Buyer’s Anticipated Default


Listing sells with a bully offer for a reasonable “month ago” market price (much higher than now), firm and 5% deposit.

The Buyers now don’t think they can sell for what they “need” in order to fund the purchase. Their Agent suggests Sellers relist now to try and sell it to someone else.

The Sellers purchased their new home after selling so they knew their budget. It is also firm.

The Sellers’ home is a great property but as we know the market is different now (lower) than a month ago.

What would you do as the Sellers’ Agent?


This has actually turned into a rather common occurrence due to the changes in the market.

Essentially, this is an “anticipatory breach of contract”. Effectively, that means we can consider that the breach of contract has taken place now, rather than later. So, the obligation to mitigate is now rather than later.

That means re-list and sell to a new Buyer at today’s prices. Waiting can be problematic. You don’t have to prove damages to keep the deposit but you can’t get any more than the deposit without proof. Failure to recognize the Buyer’s anticipatory breach places the Seller at some risk later.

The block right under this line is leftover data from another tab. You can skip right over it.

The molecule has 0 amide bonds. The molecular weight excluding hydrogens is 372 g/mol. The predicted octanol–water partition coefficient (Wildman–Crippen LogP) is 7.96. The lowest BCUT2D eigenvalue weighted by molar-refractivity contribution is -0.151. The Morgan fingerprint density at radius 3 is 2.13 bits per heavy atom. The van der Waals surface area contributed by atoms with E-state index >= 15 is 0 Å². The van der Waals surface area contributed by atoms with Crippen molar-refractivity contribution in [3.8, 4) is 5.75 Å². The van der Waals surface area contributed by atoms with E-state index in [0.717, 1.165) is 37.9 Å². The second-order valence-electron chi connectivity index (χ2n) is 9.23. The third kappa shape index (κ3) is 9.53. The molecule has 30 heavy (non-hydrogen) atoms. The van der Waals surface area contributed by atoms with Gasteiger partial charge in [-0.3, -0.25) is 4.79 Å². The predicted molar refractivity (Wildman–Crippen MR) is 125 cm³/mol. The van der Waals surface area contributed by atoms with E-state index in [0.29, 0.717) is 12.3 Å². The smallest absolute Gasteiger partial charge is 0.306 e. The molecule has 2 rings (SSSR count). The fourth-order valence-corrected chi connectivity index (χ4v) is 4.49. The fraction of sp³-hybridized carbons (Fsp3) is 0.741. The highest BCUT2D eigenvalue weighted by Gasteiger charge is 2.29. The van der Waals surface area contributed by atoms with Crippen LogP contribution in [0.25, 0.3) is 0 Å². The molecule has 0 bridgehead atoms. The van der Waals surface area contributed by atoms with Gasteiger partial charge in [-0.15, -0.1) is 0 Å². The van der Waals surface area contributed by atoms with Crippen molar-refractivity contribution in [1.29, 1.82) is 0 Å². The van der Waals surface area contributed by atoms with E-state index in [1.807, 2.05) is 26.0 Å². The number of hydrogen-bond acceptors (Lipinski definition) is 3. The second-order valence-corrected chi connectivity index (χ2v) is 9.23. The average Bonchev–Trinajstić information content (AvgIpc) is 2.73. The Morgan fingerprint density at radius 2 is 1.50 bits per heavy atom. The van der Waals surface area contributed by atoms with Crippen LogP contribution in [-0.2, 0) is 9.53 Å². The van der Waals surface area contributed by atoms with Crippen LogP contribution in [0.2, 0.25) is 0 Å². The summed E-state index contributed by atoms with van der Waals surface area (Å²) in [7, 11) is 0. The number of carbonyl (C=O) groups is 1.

Deal with matters now, rather than wait for the actual, breach to have taken place.

Anticipatory breach is from the3 Buyer’s side. Contact the Seller’s lawyer and have them “document” the communication of the Buyer’s anticipatory breach, so that the property may be re-listed and sold as soon as possible. Otherwise later on, the Buyer could say, no we were still going to close we were “just thinking out loud”, “we were concerned”, and “we were simply hoping for some concession, a reduction in price, an VTB or an extension to the closing date”.

Let’s avoid al that and have the anticipatory breach properly and unmistakenly communicated from the Buyer’s side.


This was a 2017 situation, but of course, it can occur anytime!

Brian Madigan LL.B., Broker

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